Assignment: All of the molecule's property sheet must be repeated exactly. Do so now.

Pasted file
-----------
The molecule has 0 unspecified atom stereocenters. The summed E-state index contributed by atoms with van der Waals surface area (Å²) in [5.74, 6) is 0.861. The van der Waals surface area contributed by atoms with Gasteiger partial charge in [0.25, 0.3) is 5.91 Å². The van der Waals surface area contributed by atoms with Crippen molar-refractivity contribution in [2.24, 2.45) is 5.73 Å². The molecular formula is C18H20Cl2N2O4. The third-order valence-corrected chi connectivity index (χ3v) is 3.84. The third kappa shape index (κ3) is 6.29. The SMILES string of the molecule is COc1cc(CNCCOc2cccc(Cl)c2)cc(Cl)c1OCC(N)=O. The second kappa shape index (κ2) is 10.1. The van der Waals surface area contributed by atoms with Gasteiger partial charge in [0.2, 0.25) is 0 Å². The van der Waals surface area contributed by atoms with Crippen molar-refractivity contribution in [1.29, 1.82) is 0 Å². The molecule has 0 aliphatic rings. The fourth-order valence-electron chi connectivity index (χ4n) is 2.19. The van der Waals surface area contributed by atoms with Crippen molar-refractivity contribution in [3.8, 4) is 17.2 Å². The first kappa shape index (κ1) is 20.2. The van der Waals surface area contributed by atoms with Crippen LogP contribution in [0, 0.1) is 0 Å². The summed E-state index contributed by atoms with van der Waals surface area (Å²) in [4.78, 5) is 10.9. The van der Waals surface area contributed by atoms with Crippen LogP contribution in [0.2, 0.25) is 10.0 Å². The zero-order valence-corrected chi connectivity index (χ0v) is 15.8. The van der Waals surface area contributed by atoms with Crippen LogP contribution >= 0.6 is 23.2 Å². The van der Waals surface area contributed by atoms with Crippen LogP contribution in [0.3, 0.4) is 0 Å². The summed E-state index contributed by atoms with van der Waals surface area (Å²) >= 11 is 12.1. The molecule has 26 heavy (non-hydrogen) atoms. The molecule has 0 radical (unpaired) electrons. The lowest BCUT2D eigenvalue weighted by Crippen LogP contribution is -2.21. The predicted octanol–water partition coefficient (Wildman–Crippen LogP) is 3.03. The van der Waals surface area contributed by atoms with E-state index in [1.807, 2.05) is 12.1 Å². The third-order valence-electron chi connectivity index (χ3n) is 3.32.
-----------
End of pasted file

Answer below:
The molecule has 0 unspecified atom stereocenters. The summed E-state index contributed by atoms with van der Waals surface area (Å²) in [5.74, 6) is 0.861. The van der Waals surface area contributed by atoms with Gasteiger partial charge in [0.25, 0.3) is 5.91 Å². The van der Waals surface area contributed by atoms with Crippen molar-refractivity contribution in [2.24, 2.45) is 5.73 Å². The molecular formula is C18H20Cl2N2O4. The third-order valence-corrected chi connectivity index (χ3v) is 3.84. The third kappa shape index (κ3) is 6.29. The SMILES string of the molecule is COc1cc(CNCCOc2cccc(Cl)c2)cc(Cl)c1OCC(N)=O. The second kappa shape index (κ2) is 10.1. The van der Waals surface area contributed by atoms with Gasteiger partial charge in [0.2, 0.25) is 0 Å². The van der Waals surface area contributed by atoms with Crippen molar-refractivity contribution in [1.29, 1.82) is 0 Å². The molecule has 0 aliphatic rings. The fourth-order valence-electron chi connectivity index (χ4n) is 2.19. The van der Waals surface area contributed by atoms with Crippen molar-refractivity contribution in [3.8, 4) is 17.2 Å². The first kappa shape index (κ1) is 20.2. The van der Waals surface area contributed by atoms with Crippen LogP contribution in [0, 0.1) is 0 Å². The summed E-state index contributed by atoms with van der Waals surface area (Å²) in [4.78, 5) is 10.9. The van der Waals surface area contributed by atoms with Crippen LogP contribution in [0.2, 0.25) is 10.0 Å². The zero-order valence-corrected chi connectivity index (χ0v) is 15.8. The van der Waals surface area contributed by atoms with Crippen LogP contribution >= 0.6 is 23.2 Å². The van der Waals surface area contributed by atoms with Crippen LogP contribution in [0.3, 0.4) is 0 Å². The summed E-state index contributed by atoms with van der Waals surface area (Å²) >= 11 is 12.1. The molecule has 26 heavy (non-hydrogen) atoms. The molecule has 0 radical (unpaired) electrons. The lowest BCUT2D eigenvalue weighted by Crippen LogP contribution is -2.21. The predicted octanol–water partition coefficient (Wildman–Crippen LogP) is 3.03. The van der Waals surface area contributed by atoms with E-state index in [1.807, 2.05) is 12.1 Å². The third-order valence-electron chi connectivity index (χ3n) is 3.32.